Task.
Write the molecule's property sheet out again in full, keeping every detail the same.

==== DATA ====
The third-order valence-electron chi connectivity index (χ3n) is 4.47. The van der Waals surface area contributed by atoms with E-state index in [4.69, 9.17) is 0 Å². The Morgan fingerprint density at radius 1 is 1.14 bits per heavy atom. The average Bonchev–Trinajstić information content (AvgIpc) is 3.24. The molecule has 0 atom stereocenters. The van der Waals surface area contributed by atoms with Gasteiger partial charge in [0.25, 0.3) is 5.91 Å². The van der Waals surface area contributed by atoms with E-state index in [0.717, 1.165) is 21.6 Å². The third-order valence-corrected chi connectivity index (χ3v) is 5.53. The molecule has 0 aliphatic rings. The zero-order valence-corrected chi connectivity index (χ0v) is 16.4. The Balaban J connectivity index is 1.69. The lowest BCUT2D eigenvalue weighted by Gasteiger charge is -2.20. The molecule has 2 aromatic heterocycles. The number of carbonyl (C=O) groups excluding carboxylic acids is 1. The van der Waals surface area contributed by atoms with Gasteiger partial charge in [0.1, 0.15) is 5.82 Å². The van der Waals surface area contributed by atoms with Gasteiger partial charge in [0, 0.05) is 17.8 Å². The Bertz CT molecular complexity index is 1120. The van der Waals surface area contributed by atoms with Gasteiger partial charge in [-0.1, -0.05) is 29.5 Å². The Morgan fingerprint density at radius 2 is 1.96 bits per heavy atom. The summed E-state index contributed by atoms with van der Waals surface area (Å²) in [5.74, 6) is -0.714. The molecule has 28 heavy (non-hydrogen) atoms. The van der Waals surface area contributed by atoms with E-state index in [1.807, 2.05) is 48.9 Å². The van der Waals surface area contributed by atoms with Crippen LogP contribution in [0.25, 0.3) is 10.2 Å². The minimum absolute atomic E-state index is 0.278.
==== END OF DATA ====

The third-order valence-electron chi connectivity index (χ3n) is 4.47. The van der Waals surface area contributed by atoms with E-state index in [4.69, 9.17) is 0 Å². The Morgan fingerprint density at radius 1 is 1.14 bits per heavy atom. The average Bonchev–Trinajstić information content (AvgIpc) is 3.24. The molecule has 0 atom stereocenters. The van der Waals surface area contributed by atoms with Gasteiger partial charge in [0.25, 0.3) is 5.91 Å². The van der Waals surface area contributed by atoms with E-state index in [0.717, 1.165) is 21.6 Å². The third-order valence-corrected chi connectivity index (χ3v) is 5.53. The molecule has 0 aliphatic rings. The zero-order valence-corrected chi connectivity index (χ0v) is 16.4. The Balaban J connectivity index is 1.69. The lowest BCUT2D eigenvalue weighted by Gasteiger charge is -2.20. The molecule has 2 aromatic heterocycles. The number of carbonyl (C=O) groups excluding carboxylic acids is 1. The van der Waals surface area contributed by atoms with Gasteiger partial charge in [0.1, 0.15) is 5.82 Å². The van der Waals surface area contributed by atoms with Gasteiger partial charge in [0, 0.05) is 17.8 Å². The Bertz CT molecular complexity index is 1120. The van der Waals surface area contributed by atoms with Gasteiger partial charge in [-0.1, -0.05) is 29.5 Å². The Morgan fingerprint density at radius 2 is 1.96 bits per heavy atom. The summed E-state index contributed by atoms with van der Waals surface area (Å²) in [5.74, 6) is -0.714. The molecule has 28 heavy (non-hydrogen) atoms. The van der Waals surface area contributed by atoms with E-state index in [1.807, 2.05) is 48.9 Å². The van der Waals surface area contributed by atoms with Crippen LogP contribution in [0.25, 0.3) is 10.2 Å². The minimum absolute atomic E-state index is 0.278.